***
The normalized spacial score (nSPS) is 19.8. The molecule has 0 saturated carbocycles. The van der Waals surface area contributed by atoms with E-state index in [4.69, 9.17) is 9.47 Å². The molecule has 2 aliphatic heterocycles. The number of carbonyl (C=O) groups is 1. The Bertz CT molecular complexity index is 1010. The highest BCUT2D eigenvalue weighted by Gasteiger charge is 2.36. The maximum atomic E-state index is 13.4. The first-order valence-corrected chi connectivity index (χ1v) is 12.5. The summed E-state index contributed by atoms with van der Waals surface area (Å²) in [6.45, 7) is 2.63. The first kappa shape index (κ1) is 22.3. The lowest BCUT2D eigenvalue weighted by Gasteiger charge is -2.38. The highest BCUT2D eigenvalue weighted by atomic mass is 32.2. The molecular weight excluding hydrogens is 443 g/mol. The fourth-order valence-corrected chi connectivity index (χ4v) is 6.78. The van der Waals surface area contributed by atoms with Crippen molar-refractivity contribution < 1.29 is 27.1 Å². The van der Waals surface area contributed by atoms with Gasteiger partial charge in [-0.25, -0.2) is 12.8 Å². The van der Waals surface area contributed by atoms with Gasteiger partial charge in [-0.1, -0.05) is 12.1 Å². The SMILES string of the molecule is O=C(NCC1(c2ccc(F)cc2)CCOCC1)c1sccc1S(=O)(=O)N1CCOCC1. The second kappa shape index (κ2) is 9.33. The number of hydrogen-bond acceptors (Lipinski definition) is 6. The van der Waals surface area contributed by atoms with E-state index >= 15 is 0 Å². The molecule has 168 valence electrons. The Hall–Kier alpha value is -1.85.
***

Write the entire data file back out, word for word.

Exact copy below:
The normalized spacial score (nSPS) is 19.8. The molecule has 0 saturated carbocycles. The van der Waals surface area contributed by atoms with E-state index in [4.69, 9.17) is 9.47 Å². The molecule has 2 aliphatic heterocycles. The number of carbonyl (C=O) groups is 1. The Bertz CT molecular complexity index is 1010. The highest BCUT2D eigenvalue weighted by Gasteiger charge is 2.36. The maximum atomic E-state index is 13.4. The first-order valence-corrected chi connectivity index (χ1v) is 12.5. The summed E-state index contributed by atoms with van der Waals surface area (Å²) in [6.45, 7) is 2.63. The first kappa shape index (κ1) is 22.3. The lowest BCUT2D eigenvalue weighted by Gasteiger charge is -2.38. The highest BCUT2D eigenvalue weighted by atomic mass is 32.2. The molecular weight excluding hydrogens is 443 g/mol. The fourth-order valence-corrected chi connectivity index (χ4v) is 6.78. The van der Waals surface area contributed by atoms with Crippen molar-refractivity contribution < 1.29 is 27.1 Å². The van der Waals surface area contributed by atoms with Gasteiger partial charge in [-0.25, -0.2) is 12.8 Å². The van der Waals surface area contributed by atoms with Gasteiger partial charge in [-0.1, -0.05) is 12.1 Å². The SMILES string of the molecule is O=C(NCC1(c2ccc(F)cc2)CCOCC1)c1sccc1S(=O)(=O)N1CCOCC1. The second kappa shape index (κ2) is 9.33. The number of hydrogen-bond acceptors (Lipinski definition) is 6. The van der Waals surface area contributed by atoms with E-state index >= 15 is 0 Å². The molecule has 168 valence electrons. The Hall–Kier alpha value is -1.85.